Bioenergetics + Metabolism
Some words to know
- Bioenergetics is the flow of energy a biological system, and describes the conversion of macronutrients (carbs, protein, fat, which all contain chemical energy) into micronutrients (glucose, ATP) that can be used for energy. The energy is harvested from the breakdowns of chemical bonds within the macronutrients.
- Metabolism is the total sum of all chemical reactions. Catabolism is the breakdown of large molecules into smaller molecules. Anabolism is the opposite of that, building large molecules from smaller ones.
- Catabolic reactions are typically exergonic reactions, meaning they are energy-releasing. While anabolic reactions, as well as muscle contractions, are generally endergonic reactions which require energy.
- Energy stored in the chemical bonds of ATP is used to power muscular activity. The ATP stored in skeletal muscle is replenished by 3 basic systems - phosphagen, glycolytic, and oxidative.
ATP - Adenosine Triphosphate
ATP is required for all muscular activity and growth, therefore its important to understand how exercise affects ATP hydrolysis and resynthesis. The breakdown of 1 ATP molecule to yield energy is called hydrolysis because it requires 1 molecule of water. The catabolism of ATP is facilitated by the enzyme ATPase. Notice how the chemical reaction has arrows going in both directions, which means this is the reaction for both the hydrolysis and resynthesis of ATP.
ATP + H2O ← via ATPase → ADP + Pi + H+ + energy
ATP and a water molecule, with the help of ATPase, will become adenosine di-phosphate, inorganic phosphate, hydrogen, and energy.
ATP Replenishment Intro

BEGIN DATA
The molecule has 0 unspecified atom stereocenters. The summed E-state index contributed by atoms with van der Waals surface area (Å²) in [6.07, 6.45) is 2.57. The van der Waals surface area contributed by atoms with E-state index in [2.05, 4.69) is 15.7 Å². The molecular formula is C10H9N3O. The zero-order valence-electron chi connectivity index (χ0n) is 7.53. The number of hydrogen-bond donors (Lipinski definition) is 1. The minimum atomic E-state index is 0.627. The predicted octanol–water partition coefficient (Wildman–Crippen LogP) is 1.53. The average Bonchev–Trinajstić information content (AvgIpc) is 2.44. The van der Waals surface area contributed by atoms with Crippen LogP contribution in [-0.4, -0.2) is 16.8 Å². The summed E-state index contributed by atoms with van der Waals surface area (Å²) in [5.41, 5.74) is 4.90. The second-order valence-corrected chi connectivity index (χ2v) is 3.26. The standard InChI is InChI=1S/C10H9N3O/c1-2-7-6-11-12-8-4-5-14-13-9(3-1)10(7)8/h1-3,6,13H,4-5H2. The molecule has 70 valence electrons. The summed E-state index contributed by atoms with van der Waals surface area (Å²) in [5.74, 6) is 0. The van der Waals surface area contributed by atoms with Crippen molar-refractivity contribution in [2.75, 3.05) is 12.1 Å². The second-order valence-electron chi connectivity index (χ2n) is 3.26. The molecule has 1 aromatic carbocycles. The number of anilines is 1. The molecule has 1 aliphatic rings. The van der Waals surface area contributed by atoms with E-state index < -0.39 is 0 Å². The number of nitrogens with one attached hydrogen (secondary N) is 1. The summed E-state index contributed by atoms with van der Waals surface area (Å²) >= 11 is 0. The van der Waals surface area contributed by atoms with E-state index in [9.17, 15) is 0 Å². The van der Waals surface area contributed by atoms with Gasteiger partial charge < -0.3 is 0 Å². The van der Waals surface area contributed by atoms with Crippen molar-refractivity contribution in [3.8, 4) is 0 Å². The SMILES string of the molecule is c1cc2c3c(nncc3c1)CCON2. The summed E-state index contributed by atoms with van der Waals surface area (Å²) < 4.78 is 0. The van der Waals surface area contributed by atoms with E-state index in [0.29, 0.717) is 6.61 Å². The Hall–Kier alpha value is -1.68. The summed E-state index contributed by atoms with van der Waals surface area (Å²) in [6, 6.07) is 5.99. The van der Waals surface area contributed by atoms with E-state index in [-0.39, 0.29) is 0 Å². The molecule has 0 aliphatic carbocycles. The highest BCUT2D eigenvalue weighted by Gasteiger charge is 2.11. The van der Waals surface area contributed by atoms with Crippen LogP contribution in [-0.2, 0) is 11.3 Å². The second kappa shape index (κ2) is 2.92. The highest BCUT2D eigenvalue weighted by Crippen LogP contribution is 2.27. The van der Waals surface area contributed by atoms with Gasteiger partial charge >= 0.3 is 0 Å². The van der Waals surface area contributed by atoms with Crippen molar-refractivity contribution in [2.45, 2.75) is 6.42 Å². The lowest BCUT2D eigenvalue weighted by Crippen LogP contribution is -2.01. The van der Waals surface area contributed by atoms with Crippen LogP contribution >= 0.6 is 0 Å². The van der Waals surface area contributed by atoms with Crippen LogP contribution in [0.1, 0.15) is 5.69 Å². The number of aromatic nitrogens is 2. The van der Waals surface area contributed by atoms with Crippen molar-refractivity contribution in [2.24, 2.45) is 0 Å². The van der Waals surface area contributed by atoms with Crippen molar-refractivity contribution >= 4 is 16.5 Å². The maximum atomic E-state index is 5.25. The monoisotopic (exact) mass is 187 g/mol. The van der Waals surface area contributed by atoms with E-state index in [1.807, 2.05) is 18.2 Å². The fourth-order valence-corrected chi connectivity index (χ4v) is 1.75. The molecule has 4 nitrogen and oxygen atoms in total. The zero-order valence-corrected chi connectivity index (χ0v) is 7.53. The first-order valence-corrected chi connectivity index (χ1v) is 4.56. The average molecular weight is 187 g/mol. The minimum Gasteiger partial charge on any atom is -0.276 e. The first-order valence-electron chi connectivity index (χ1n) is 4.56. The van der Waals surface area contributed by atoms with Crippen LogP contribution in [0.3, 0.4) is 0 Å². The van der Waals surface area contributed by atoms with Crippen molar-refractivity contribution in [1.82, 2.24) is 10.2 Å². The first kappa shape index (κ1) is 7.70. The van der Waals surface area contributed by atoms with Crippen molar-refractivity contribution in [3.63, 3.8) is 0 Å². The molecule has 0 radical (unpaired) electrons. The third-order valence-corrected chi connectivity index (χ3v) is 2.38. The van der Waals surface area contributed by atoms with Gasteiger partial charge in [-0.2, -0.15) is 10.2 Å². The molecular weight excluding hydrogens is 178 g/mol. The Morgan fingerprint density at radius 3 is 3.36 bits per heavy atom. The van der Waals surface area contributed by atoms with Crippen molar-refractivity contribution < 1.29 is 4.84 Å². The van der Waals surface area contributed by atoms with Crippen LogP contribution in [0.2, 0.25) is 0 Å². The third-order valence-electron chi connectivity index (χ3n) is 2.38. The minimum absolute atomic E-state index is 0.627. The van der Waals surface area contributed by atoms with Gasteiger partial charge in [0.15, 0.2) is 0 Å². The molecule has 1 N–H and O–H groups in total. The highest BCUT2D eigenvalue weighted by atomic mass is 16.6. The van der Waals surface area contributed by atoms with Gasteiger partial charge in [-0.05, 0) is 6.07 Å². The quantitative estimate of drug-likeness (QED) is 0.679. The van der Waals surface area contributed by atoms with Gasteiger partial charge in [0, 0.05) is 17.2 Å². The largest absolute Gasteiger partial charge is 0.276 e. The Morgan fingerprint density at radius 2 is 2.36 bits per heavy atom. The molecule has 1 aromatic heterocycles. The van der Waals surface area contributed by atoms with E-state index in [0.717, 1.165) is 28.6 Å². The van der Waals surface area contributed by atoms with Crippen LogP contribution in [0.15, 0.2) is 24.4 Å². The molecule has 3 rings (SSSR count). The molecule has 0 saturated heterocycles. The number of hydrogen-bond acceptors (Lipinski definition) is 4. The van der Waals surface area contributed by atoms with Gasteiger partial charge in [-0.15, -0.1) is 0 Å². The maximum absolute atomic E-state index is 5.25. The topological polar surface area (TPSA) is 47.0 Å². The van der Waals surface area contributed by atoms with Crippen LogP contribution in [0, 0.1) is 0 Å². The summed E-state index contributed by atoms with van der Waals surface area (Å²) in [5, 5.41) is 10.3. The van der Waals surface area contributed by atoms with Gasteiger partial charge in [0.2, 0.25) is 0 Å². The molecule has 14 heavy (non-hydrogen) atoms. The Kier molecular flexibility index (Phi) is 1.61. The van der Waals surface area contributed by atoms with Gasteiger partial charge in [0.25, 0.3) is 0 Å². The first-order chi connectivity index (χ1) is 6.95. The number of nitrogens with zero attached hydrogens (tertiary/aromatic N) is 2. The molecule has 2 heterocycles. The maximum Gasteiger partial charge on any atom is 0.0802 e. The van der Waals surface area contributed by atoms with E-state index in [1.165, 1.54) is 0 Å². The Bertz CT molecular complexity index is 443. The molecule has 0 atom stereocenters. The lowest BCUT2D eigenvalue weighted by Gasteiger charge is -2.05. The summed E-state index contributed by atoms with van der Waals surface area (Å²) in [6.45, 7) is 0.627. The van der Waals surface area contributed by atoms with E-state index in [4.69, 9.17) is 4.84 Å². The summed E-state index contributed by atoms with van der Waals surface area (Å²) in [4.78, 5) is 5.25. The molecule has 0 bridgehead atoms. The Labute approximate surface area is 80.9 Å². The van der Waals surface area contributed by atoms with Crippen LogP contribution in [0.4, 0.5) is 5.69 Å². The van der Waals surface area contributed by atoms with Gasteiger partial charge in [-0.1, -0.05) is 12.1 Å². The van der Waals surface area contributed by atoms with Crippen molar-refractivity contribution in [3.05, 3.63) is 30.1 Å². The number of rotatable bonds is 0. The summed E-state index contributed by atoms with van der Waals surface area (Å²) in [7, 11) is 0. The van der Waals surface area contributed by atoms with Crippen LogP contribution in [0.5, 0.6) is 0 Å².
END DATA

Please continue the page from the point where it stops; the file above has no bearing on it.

ATP is replenished in the muscle cells by 3 different processes - the phosphagen system, glycolysis, and the oxidative system. The phosphagen system and glycolysis do not require oxygen, and are therefore considered anaerobic, and occur in the sarcoplasm of the cell. While the oxidative system is aerobic and requires oxygen, and occurs in the mitochondria. Out of the 3 macronutrients, only carbohydrates can be metabolized for energy without oxygen, therefore making it essential for anaerobic metabolism.
The way this section is taught doesn't totally highlight the fact that all 3 energy systems are active at any given time. The magnitude of each system's contribution to overall work performance depends mostly on the intensity of the activity, and also on the duration of the activity.
Creatine Phosphate (CP or PCr) is an energy reserve for rapidly replenishing ATP, and is stored in limited amounts in the muscle cells. Creatine kinase is the enzyme that catalyzes the reaction. This process is active at the start of all exercise, during the first 0-6 seconds. Mostly used for short-term, high intensity activities.
PCr → via Creatine Kinase → Creatine + Pi + Energy
Energy + Pi + ADP → ATP
Creatine kinase breaks down creatine phosphate, steals the inorganic phosphate, and produces energy. The energy then adds the phosphate to ADP to synthesize ATP.